The first-on-scene EMS providers knew it was going to be a large incident. An initial priority was to try to find out how many passengers were on the train to determine how many patients were outside—and therefore, how many could still be inside. Triage was started, and a treatment area was established. Amtrak personnel were already trying to move some passengers to a rally point at the railroad crossing. The initial triage was done as patients walked down the tracks. EMS providers identified some critical patients and started managing them right away. Nevada uses the SMART mass casualty incident (MCI) system, and all the ambulances carry some triage equipment.
EMS providers primarily tagged red and yellow patients, but did not have enough triage tags for all the greens BCCHEMS hoped to identify all passengers who had been evaluated, but this wasn’t possible without enough tags. Ambulances didn’t have enough tags because they carry tags based on the premise that a typical MCI in that area would involve 50–60 patients. Initially, 19 patients were triaged as red and yellow. Most injuries included fractures, multi-system trauma and some smoke inhalation.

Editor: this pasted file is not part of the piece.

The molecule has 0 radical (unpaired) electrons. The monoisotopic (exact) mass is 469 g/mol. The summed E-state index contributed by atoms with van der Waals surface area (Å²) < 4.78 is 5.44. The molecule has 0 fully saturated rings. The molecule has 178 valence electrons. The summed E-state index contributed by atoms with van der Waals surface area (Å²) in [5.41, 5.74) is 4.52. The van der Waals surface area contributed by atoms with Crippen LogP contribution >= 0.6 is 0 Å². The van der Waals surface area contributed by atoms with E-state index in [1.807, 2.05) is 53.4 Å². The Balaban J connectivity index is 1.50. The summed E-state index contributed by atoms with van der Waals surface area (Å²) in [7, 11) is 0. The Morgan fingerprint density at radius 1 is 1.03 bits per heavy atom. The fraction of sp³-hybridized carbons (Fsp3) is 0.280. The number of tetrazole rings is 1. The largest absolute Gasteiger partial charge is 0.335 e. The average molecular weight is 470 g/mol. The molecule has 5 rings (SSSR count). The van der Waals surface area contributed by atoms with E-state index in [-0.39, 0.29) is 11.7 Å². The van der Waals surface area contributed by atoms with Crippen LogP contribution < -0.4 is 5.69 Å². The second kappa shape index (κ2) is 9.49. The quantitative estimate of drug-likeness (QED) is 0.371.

Challenges & Successes
An MCI drill conducted less than two months before the incident contributed to this incident’s success. BCCHEMS manages smaller multi-patient incidents on a regular basis. The drill allowed EMS providers to practice managing a larger MCI. Other departments participated in the drill as well, and this allowed them to practice inter-departmental operations and to be evaluated. The drill also helped BCCHEMS focus on command functions.
Prior to the drill, they had already identified the need for additional training on the incident command system (ICS), and had therefore conducted ICS review sessions before the drill so participants could apply the principles during the exercise. Having these experiences fresh in mind allowed providers to apply lessons learns to managing the incident. As important as it is to regularly review MCI management concepts in a classroom setting, it’s also necessary to conduct periodic drills to “put it all together.”